Metallica, on the other hand, has bypassed serendipity: In the band’s senior years, its process seems to be completely and satisfyingly industrialized. As a prelude to writing its latest album, drummer Lars Ulrich is given an iPod containing 1,500 proto-riffs and maybe-ideas: chordal blurts, noise-stammers, and hummings-into-the-mic produced by guitarist James Hetfield during various sessions and sound checks. (“There’s nothing that happens in this band these days that’s not recorded.”) Ulrich winnows it down, this vast germinal pile, to 20 or 30 viably squirming riffs, and takes them to Hetfield. Is this even songwriting? “I’m letting you in on a lot of trade secrets here!” says the jumpy Ulrich. “I’ve never really talked about this stuff in this detail.” One of these riffs—the one known as “plow” because, Hetfield says, “it had that feeling of just, it could push through anything. It’s like, Okay, nothing’s gonna stop this riff”—will eventually form the basic grid of Metallica’s “Moth Into Flame.” Which, as it happens, is not that great a song. It’s no “Master of Puppets.” But oh how I love, having enjoyed it in its nudity and sincerity, that beautiful plow riff.
Multiple collaborators; months, sometimes years of on-again, off-again work; false starts; fiddlings; breakthroughs; accidents; exposures. It is, or it can be, a proper grind, writing a song. This, too, Song Exploder teaches us: that as the initial song-impulse is mingled with the world, with the material and the technical and the mortal, it takes a certain kind of grit to see the thing through. Big Boi, building his hustler’s anthem “Order of Operations,” works with the producers Scott Storch and Diego Ave, the songwriter Eric Bellinger, and his own patient sense of craft. The words need to be right, but so does the timbre. “My voice has a little raspiness to it,” Big Boi says, “and I know how to control it with breath control; I know how to make it hum, or make it smooth at certain times.”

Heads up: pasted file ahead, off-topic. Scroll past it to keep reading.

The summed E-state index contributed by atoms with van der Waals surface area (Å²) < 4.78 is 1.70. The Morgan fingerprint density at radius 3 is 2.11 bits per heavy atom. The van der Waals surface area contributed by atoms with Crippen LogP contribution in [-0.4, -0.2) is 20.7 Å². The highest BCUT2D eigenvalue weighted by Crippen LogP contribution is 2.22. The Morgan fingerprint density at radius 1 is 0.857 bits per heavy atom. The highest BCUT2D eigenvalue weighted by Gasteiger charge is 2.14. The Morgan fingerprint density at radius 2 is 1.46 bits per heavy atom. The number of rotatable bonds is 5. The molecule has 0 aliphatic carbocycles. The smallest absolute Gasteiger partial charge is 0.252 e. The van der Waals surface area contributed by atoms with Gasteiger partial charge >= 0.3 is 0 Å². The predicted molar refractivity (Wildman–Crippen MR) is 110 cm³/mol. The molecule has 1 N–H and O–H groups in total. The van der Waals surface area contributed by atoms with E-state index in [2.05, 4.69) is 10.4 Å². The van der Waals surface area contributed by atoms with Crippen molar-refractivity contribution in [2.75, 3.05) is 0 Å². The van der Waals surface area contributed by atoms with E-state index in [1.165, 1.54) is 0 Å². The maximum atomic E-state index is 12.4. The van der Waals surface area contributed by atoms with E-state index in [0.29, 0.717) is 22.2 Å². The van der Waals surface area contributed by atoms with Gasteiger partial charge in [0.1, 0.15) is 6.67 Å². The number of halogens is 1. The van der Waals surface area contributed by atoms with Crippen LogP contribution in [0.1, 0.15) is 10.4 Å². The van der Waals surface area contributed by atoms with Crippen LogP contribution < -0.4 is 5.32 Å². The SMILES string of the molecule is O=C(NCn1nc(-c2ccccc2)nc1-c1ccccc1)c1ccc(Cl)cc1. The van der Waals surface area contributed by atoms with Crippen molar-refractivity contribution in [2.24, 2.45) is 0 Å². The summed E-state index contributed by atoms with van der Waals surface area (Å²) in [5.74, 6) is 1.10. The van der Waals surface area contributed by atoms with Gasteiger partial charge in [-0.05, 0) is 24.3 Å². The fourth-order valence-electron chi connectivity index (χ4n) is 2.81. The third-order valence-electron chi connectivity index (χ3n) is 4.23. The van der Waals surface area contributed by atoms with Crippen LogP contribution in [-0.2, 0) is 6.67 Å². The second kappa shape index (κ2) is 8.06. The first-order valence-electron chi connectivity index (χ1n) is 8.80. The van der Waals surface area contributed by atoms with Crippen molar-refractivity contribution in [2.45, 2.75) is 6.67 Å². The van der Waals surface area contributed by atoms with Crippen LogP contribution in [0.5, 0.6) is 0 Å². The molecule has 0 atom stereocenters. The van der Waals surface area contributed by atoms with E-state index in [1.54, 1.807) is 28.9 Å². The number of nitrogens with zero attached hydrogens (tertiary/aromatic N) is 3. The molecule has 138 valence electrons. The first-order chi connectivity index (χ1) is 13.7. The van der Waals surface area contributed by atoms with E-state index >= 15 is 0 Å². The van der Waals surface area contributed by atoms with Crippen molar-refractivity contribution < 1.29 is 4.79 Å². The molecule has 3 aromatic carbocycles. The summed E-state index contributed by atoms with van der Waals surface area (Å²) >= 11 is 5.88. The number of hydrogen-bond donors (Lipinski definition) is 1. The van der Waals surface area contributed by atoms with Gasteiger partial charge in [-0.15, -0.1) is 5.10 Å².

Sometimes a single comment or detail will, synesthetically speaking, illuminate our hearing. The composer Daniel Davies, on John Carpenter’s twinkling, tight-as-cheese-wire Halloween theme: “The purity of that piano is what makes it scary.” The techno auteur Jon Hopkins plays an A-flat bass note on his synth, but then pitch-bends it so low that the note separates into subterranean-sounding electronic pulses—a chthonic throb that will become the rhythm track for his magic-mushroom epic “Luminous Beings.”
And sometimes the testimony has the heft of a sermon. Yo-Yo Ma, being Yo-Yo Ma, gets a special episode of Song Exploder, in which he talks about his lifelong relationship (“literally the first piece of music I learned”) with the prelude to Bach’s Cello Suite No. 1 in G Major. At weddings and funerals I have fidgeted like an oaf through many listless and creaking recitals of this piece. It has always seemed to me to be just there, inert, part of the furniture of tradition. But here comes Yo-Yo Ma, speaking with great eloquence about the filtration of the prelude, over the years, through his nervous system and through the totality of his livingness. “Any experience that you’ve had has to be somehow revealed in the process of making music. And I think that almost forces you to make yourself vulnerable to whatever is there to be vulnerable to. Because that, actually, is your strength.” His performance, his cello, scrapes every membrane of culture off the prelude. I’m exposed to it, exposed by it. Made vulnerable to Bach, at last, by the words of a musician.
This article appears in the June 2019 print edition with the headline “The Story of a Song.”